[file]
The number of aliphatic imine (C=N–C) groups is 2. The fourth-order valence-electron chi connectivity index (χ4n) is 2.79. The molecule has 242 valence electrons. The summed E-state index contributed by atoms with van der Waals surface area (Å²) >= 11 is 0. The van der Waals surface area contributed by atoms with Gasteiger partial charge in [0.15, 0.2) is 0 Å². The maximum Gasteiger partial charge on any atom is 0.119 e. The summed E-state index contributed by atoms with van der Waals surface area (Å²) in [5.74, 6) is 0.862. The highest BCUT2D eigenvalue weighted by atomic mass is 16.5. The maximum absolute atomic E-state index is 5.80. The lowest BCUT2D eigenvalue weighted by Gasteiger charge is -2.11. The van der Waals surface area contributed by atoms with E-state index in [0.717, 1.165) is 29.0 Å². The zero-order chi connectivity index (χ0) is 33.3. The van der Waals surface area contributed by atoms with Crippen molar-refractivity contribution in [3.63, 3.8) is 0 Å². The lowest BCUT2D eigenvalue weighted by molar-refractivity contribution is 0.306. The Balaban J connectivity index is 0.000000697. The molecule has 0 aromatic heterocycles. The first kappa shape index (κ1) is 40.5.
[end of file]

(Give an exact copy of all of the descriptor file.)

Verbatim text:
The number of aliphatic imine (C=N–C) groups is 2. The fourth-order valence-electron chi connectivity index (χ4n) is 2.79. The molecule has 242 valence electrons. The summed E-state index contributed by atoms with van der Waals surface area (Å²) >= 11 is 0. The van der Waals surface area contributed by atoms with Gasteiger partial charge in [0.15, 0.2) is 0 Å². The maximum Gasteiger partial charge on any atom is 0.119 e. The summed E-state index contributed by atoms with van der Waals surface area (Å²) in [5.74, 6) is 0.862. The highest BCUT2D eigenvalue weighted by atomic mass is 16.5. The maximum absolute atomic E-state index is 5.80. The lowest BCUT2D eigenvalue weighted by Gasteiger charge is -2.11. The van der Waals surface area contributed by atoms with E-state index in [0.717, 1.165) is 29.0 Å². The zero-order chi connectivity index (χ0) is 33.3. The van der Waals surface area contributed by atoms with Crippen molar-refractivity contribution in [3.63, 3.8) is 0 Å². The lowest BCUT2D eigenvalue weighted by molar-refractivity contribution is 0.306. The Balaban J connectivity index is 0.000000697. The molecule has 0 aromatic heterocycles. The first kappa shape index (κ1) is 40.5.